Tensions in a Team

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What are some of the tensions we find in teams and what can we do about this? These slides do not include the workshop materials but give some ideas for moving forward.

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Tensions in a Team

  1. 1. Tensions  in  a  Team   2012   Dr  Cheryl  Doig  
  2. 2. Agreed  norms  our  work  together   Take  turns   Build  on  ideas   Suspend  judgment   Involve  the  whole  group   Work  together   Listen  to  understand   Maintain  confidences   Respect  differences   Honesty     Trustworthiness   ObligaHon  to  declare  –  transparently  and   respecJully  www.thinkbeyond.co.nz  
  3. 3. Groups  are  different  to  ‘Teams’   because  .  .  .   Group  Model   Team  Model   Common  Interest   Core   Purpose  FOCUS:  Individual  goals     FOCUS:  mutual  and  individual  &  accountabiliHes      accountability  
  4. 4. Different  things  bother  different  people   in  different  ways  at  different  Hmes    
  5. 5. OUR  UNKNOWN  WORLD   THE  LENS  OF  INTERPRETATION   OUR  SENSED  WORLD   Stretch  beyond  the   What  was  actually  said?   current  sensed  world  to   gather  new  ideas   OUR  FILTERED  WORLD   Influenced  by…     Culture   What  happened?   Life   Experiences   OUR  INTERPRETED   Values   WORLD   EmoHonal   AssumpHons   DescripHon   A   response   Mental   Drawing   models   Religion   Inferences   conclusions   Observable  data   Beliefs   RelaHonship s   Other’s   behaviour   Evidence  ©  Cheryl  Doig  Think  Beyond  Ltd  2011  –  not  for  reproducHon   Adapted  from  the  work  of  Holt,  Atkin,  Argyris  &  Schon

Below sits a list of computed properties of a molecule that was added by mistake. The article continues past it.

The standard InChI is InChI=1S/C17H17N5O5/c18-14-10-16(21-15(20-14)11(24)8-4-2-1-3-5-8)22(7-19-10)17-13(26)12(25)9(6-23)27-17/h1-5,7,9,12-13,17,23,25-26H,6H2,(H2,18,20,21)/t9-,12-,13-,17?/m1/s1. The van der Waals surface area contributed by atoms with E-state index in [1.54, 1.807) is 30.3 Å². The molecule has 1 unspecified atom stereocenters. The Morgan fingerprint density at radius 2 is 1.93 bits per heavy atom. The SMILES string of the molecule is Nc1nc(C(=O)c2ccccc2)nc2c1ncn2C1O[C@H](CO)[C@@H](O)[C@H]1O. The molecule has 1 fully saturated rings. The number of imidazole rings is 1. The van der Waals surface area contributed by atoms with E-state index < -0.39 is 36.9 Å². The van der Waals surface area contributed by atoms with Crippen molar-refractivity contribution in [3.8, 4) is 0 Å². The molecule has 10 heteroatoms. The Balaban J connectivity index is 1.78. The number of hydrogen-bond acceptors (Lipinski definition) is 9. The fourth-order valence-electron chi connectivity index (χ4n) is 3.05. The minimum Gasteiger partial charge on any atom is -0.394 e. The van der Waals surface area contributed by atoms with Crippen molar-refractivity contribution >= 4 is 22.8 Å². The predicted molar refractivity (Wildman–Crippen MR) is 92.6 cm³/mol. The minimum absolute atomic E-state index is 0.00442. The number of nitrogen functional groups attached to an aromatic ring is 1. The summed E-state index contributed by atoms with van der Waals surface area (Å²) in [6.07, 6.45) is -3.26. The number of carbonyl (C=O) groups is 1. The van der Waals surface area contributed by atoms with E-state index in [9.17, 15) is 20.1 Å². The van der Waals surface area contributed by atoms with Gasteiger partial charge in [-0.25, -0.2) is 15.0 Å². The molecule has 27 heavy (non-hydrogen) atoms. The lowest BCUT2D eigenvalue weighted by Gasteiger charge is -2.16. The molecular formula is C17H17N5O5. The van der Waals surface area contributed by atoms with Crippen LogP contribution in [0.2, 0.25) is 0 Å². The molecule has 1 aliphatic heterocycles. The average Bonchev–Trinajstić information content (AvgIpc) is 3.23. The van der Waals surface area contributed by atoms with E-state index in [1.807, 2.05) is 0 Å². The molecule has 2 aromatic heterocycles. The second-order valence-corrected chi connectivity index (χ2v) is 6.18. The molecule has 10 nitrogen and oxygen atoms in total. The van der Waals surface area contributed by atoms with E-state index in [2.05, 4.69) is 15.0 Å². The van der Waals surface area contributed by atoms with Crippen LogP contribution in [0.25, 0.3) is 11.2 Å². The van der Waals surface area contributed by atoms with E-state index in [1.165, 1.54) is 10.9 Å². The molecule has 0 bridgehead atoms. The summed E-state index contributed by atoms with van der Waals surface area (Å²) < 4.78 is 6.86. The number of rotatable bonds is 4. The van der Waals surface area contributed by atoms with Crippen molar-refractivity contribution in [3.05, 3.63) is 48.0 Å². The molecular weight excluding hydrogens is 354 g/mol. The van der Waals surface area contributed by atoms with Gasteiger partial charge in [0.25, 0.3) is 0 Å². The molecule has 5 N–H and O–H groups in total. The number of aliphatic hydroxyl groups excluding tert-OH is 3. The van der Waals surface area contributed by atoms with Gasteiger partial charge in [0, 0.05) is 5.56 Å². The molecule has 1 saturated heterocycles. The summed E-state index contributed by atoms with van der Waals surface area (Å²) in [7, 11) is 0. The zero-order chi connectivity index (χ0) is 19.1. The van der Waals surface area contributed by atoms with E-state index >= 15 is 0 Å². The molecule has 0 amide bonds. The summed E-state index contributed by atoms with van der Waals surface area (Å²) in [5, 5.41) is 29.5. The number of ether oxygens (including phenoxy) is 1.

6. 6. Your  conflict  style  •  Avoiding…maybe  it  will  go  away…  •  ConfronAng….my  point  of  view  is  right  •  AccommodaAng…maintain  the  relaHonship  •  Compromising…give  up  some  of  yours  and  I’ll   give  up  some  of  mine  •  CollaboraAng…a  posiHve  challenge  to  both   have  goals  met  –  relaHonships  maintained,   task  sHll  in  place   It  is  also  a  cultural  thing….  
  7. 7. Tensions  in  a  team…  The  flounderers                The  Know-­‐it-­‐alls              The  Yakkers              The  Verbally  Absent              The  UnquesHoning  Followers        The  Fast  Finisher            The  AssumpHon  Makers                The  Deaf  Ears              The  Digressor      The  Feuding  Team  Members      
  8. 8. Find  your  tension  buddy…  •  Same  colour  paper  as  you  •  Same  tension  eg   –  1.  The  Flounderers   –  One  will  have  descripHon  and  causes   –  Another  will  have  how  the  team  leader  can  deal  with  flounderers    •  When  you  find  your  partner  read  the  two  pieces  and  discuss.  •  Find  the  heading  on  the  wall  and  sHck  your  sheet  beside  it.  If  you  came   up  with  any  other  ways  you  have  (or  might)  successfully  deal  with  this   tension  note  it  on  a  post-­‐it  and  add  to  the  A3  sheet.  •  Move  around  all  the  other  tensions  and  skim  read.  Take  more  Hme  with   the  ones  that  are  most  perHnent  to  your  role  as  a  leader.  •  When  you  have  finished  take  a  dot  (or  more)  and  dot  the  A3  sheet  that   represents  your  biggest  issue.  •  If  others  are  sHll  compleHng  this  task,  add  any  post-­‐it  ideas  for  any  of  the   tensions…these  will  be  added  to  the  examples  on  the  sheets  and  the   summaries  emailed  to  you.  
  9. 9. …or  what  about  …”I  fell  into  the  lifeboat  by  mistake…”